Rawls’ Two Principles of Justice
“A Theory of Justice” has, by page 53, developed the first statement of the two basic principles of justice.
First: each person is to have an equal right to the most extensive scheme of equal basic liberties compatible with a similar scheme of liberties for others.
Second: social and economic inequalities are to be arranged so that they are both (a) reasonably expected to be to everyone’s advantage, and ( attached to positions and offices open to all.
These two principles apply to the basic social structure governing rights and duties of all citizens as well as to the distribution of the economic advantages of the society to all citizens. The first principle establishes rights, just as does our constitution, and the second principle focuses upon the inequalities that are inherent in any such structure.
The next 200 pages of the book are dedicated to the clarification of the ambiguous phrases “every one’s advantage” and “open to all” in the second principle.
Just as in our constitutional system the rights are primary and concerns regarding fair distribution of advantages and disadvantages are subject to a code of justice.
”All social values—liberty and opportunity, income and wealth, and the social bases of self-respect—are to be distributed equally unless an unequal distribution of any, or all, of these values is to everyone’s advantage.”
I have much yet to study and understand in this book but I think it’s most important feature is the concentration upon the matter of the second principle. This book is obviously written by a liberal as one can see by recognizing its focus upon the matters in the second principle. Liberals are inclined to seek deontological (rational and ‘universal’) claims for morality as opposed to a form usually labeled as utilitarianism or consequentialism.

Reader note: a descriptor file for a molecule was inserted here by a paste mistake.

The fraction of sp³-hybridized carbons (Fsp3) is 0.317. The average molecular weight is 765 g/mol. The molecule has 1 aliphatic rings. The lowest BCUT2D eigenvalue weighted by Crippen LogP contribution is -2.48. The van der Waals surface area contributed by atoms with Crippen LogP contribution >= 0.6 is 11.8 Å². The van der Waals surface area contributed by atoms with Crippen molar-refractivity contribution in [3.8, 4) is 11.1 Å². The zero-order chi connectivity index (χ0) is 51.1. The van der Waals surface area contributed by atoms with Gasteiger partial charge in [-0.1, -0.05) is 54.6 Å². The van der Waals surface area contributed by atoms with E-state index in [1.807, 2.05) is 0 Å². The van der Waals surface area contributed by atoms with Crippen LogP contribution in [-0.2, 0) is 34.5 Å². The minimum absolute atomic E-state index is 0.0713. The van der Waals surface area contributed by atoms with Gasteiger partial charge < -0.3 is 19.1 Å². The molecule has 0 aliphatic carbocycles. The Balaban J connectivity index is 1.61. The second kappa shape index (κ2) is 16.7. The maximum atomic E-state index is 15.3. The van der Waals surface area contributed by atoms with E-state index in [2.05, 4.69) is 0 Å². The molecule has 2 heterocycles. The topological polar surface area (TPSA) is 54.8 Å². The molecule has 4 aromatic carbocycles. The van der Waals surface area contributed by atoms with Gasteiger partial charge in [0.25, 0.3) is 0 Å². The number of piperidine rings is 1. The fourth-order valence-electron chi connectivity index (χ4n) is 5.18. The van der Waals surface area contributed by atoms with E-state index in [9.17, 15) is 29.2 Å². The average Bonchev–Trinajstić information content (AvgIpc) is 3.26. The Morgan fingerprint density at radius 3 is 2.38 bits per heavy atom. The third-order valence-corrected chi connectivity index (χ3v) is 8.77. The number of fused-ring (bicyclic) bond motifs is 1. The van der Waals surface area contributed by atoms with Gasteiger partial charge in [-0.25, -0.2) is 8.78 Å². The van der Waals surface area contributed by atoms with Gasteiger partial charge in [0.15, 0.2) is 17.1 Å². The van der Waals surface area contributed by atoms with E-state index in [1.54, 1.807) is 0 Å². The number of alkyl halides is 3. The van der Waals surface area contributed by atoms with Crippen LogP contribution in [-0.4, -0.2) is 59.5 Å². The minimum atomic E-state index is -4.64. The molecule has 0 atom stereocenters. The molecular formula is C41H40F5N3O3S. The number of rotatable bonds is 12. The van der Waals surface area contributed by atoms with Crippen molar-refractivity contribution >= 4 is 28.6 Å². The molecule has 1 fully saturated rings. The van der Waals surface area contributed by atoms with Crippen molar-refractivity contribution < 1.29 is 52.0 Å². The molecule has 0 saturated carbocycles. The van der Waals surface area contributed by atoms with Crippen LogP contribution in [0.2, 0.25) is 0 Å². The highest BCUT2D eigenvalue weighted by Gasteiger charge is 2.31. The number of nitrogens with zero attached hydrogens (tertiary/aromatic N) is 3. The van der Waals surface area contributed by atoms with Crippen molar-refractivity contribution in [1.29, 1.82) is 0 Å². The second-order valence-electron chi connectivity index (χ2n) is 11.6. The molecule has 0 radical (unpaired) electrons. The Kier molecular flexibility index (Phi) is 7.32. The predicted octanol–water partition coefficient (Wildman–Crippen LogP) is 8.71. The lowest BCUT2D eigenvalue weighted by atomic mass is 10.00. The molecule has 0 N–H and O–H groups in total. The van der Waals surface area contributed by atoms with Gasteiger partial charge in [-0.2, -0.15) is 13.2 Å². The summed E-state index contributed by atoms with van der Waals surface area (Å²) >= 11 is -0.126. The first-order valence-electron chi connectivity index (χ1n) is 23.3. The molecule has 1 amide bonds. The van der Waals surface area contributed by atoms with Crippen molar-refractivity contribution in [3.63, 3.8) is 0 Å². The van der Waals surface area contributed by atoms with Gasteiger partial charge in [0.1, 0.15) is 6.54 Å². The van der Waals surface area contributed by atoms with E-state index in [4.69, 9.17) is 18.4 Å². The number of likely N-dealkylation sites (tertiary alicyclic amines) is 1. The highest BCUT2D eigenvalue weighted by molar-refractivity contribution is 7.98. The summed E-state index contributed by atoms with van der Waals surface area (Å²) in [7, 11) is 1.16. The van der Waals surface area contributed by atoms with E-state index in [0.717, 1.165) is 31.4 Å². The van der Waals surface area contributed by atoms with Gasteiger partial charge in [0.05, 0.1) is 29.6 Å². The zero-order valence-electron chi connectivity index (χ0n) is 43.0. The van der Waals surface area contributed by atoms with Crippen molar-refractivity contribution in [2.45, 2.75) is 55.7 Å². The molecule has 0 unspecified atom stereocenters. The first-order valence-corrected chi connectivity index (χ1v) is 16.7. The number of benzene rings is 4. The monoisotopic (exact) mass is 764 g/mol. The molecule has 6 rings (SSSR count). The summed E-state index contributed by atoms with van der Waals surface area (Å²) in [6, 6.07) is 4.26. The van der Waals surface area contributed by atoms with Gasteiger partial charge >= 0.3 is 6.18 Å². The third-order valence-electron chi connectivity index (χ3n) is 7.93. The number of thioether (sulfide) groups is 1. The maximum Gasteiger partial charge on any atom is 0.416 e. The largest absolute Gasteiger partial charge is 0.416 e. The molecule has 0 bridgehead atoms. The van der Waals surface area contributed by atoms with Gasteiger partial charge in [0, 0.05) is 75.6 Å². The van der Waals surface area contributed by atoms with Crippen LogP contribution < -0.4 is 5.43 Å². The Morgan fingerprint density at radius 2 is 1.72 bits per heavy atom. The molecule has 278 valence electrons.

Liberals take the stance that to agree on the fact means to agree on the morality of the situation. Any deviation is indefensible and reflects only selfish rationalization. Liberals find it almost impossible to respect the moral position of conservatives and conservatives find it impossible to judge that liberals are the intellectual equals of conservatives.
The apparent reason for this disjunction is the fact that liberals and conservatives seem to have “their own kind of morality” according to the analysis in ”The Morality of Politics” by W. H. Walsh.
“What we need to observe is that conservatives and liberals are working within different traditions of morality. The morality of the conservative is closed morality; it is the morality of a particular community. The morality of the liberal is an open morality; it is a morality which has nothing to do with any particular human groups, but applies to all men whatever their local affiliations.”
Lakoff and Johnson in their book “Philosophy in the Flesh” tend to think that the morality of liberals are that of ‘the nurturing mother’ while conservatives tend to be a ‘strict father’.
The web site http://oak.cats.ohiou.edu/~piccard/entropy/rawls.html provides an outline of John Rawls’ book “A Theory of Justice”.